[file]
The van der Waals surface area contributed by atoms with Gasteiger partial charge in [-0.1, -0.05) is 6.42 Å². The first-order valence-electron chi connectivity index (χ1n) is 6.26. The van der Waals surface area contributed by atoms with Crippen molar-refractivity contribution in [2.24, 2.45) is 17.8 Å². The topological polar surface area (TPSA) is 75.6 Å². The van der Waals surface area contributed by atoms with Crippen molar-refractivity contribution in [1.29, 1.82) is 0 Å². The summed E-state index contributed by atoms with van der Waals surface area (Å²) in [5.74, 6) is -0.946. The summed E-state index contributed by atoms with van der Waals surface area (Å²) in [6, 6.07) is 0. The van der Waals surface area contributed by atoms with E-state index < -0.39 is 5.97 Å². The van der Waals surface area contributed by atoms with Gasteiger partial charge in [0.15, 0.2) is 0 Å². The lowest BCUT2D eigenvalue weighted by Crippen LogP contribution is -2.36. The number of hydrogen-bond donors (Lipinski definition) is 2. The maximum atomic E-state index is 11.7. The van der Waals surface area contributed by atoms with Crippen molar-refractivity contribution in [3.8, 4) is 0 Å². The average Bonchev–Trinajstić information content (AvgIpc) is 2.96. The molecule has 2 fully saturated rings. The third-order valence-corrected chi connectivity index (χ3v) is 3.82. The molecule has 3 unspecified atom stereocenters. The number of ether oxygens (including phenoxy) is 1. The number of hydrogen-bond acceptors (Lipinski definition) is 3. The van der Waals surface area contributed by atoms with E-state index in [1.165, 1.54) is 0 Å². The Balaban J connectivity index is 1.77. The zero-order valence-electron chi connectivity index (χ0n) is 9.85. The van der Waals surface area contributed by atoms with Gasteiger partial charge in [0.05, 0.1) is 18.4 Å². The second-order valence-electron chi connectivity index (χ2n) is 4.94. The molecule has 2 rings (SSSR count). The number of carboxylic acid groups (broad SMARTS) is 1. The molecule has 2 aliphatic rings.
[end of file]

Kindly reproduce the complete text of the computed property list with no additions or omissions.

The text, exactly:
The van der Waals surface area contributed by atoms with Gasteiger partial charge in [-0.1, -0.05) is 6.42 Å². The first-order valence-electron chi connectivity index (χ1n) is 6.26. The van der Waals surface area contributed by atoms with Crippen molar-refractivity contribution in [2.24, 2.45) is 17.8 Å². The topological polar surface area (TPSA) is 75.6 Å². The van der Waals surface area contributed by atoms with Crippen molar-refractivity contribution in [1.29, 1.82) is 0 Å². The summed E-state index contributed by atoms with van der Waals surface area (Å²) in [5.74, 6) is -0.946. The summed E-state index contributed by atoms with van der Waals surface area (Å²) in [6, 6.07) is 0. The van der Waals surface area contributed by atoms with E-state index < -0.39 is 5.97 Å². The van der Waals surface area contributed by atoms with Gasteiger partial charge in [0.15, 0.2) is 0 Å². The lowest BCUT2D eigenvalue weighted by Crippen LogP contribution is -2.36. The number of hydrogen-bond donors (Lipinski definition) is 2. The maximum atomic E-state index is 11.7. The van der Waals surface area contributed by atoms with Crippen molar-refractivity contribution in [3.8, 4) is 0 Å². The average Bonchev–Trinajstić information content (AvgIpc) is 2.96. The molecule has 2 fully saturated rings. The third-order valence-corrected chi connectivity index (χ3v) is 3.82. The molecule has 3 unspecified atom stereocenters. The number of ether oxygens (including phenoxy) is 1. The number of hydrogen-bond acceptors (Lipinski definition) is 3. The van der Waals surface area contributed by atoms with E-state index in [1.165, 1.54) is 0 Å². The Balaban J connectivity index is 1.77. The zero-order valence-electron chi connectivity index (χ0n) is 9.85. The van der Waals surface area contributed by atoms with Gasteiger partial charge in [0.05, 0.1) is 18.4 Å². The second-order valence-electron chi connectivity index (χ2n) is 4.94. The molecule has 2 rings (SSSR count). The number of carboxylic acid groups (broad SMARTS) is 1. The molecule has 2 aliphatic rings.